• Give It a Name – A fun way to make homeschooling more official or refreshing is by giving your school a name! A meaningful name! Make it a family event. Pick a name that fits your family and why you've chosen to homeschool. Or maybe everyone can submit names into a hat, but whatever you choose, make it fun! When children can participate in something "big" they can begin to take pride in something they can now claim as theirs too! Sometimes something "new" helps things become more refreshed.

• Don't Compare – Don't get distracted by what other homeschool families may or may not be doing. Your homeschool experience and family are uniquely yours. Your family will look completely different from mine or the mom two church pews in front of you. That's just one of the many wonderful things that makes homeschooling so beautiful. Each family is contributing something uniquely different. And every child is uniquely gifted for their own God-given purpose. Each family is given the great honor to be able to chisel and chip away, instill and provide the recourses to help their children find their special talents and gifts the Lord has set in place for them. And to think we get the privilege of this happening right under our own roof!

• Each Child is Unique – they are wonderfully and fearfully made. They come with their own unique personalities and needs. Needs that will determine how they learn best. Be attentive. What may work for one child may not necessarily work for another. Don't be tied to any particular way of presenting or teaching your BJU Press Homeschool Material. If it isn't working for one child, don't be afraid to tweak it to help better advance their learning. Just another great thing about homeschooling! You can customize your school materials to meet each child's special learning needs and learning styles! Homeschooling isn't meant to be a "one size fits all". Homeschooling is about looking outside of the box and not being shoved into a one size fits all mold or method. Something we find with using Distance Learning Online is that each of the 7 learning styles is already addressed and can be tweaked even more by you as the parent!

• Learn to Say "No" – Many families choose to be heavily involved in the extras, and it might just work for some families. But it's totally okay if your child is not in sports or music lessons! Life is busy, and the most important time you can invest in your child isn't always by watching his/her game or recital. As you homeschool you won't always have time for all the "extras." Focus on what's most important to you and your family, and remember the eternal rewards you are reaping as a homeschooling parent on a daily basis. This might help in choosing what activities are important to your family at this time. And it may change over time, as you hit high school or before. Evaluate the "extras" in your life and their ultimate purpose and final goal and outcome. Remember, it's okay to say "no" to good things.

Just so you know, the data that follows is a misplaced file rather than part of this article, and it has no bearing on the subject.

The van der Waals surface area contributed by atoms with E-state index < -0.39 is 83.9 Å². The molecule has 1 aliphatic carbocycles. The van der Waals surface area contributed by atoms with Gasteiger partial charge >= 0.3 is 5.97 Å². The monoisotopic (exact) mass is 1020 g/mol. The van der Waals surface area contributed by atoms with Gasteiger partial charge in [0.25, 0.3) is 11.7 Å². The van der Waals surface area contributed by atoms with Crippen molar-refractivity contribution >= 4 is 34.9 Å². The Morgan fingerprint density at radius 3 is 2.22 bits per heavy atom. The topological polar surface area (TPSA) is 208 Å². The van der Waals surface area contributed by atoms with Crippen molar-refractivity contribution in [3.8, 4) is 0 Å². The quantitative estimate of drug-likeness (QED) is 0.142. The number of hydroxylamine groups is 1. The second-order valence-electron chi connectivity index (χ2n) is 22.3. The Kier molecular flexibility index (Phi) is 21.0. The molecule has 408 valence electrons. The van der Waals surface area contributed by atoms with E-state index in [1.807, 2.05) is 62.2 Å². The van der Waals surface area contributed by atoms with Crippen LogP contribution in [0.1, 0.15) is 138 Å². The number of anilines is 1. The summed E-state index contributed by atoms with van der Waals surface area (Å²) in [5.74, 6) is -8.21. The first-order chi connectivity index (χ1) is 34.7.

• Don't Answer the Phone – And all introverts say, "Amen!" Okay, okay, this may be a little overboard, but seriously, hear me out! Make sure to notify your family and friends of your school hours and let them know that you will not be answering your phone during those times. Be sure to check your messages for emergencies. Other than that – a no-phone policy for homeschooling is a secret weapon for a much smoother, less chaotic day! When you have such a plan in place, it helps you not feel guilty when you don't answer every call or text right away. Everyone will know the crazy homeschooling momma has spoken, and her plan is now in place! Ha! Not answering texts or phone calls during these set times is helpful in keeping your school day on track and keeping you well-focused without outside distractions. Be sure to return phone calls at the end of your school day or at your earliest convenience. (Husbands' calls are totally an exception!)

• If Momma Ain't Happy, Ain't Nobody Happy – It's a pretty known fact! If we are grumpy, distracted, and irritable, our children will eventually be too! This doesn't mean you must plaster a fake smile on. Just learn to monitor and control your mood and your tone because Moms truly set the mood in the home! Your attitude DOES affect and rub off on others. If your children seem to be unreasonably crabby or anxious, take an honest look at yourself first. There have been so many times when the problem has been me, not my children. Mommas, we can be the positive solution! Stay tuned to Part 2 of Defeating "Homeschool Burnout".

Meet the Author

Esther Black - HomeWorks by Precept Consultant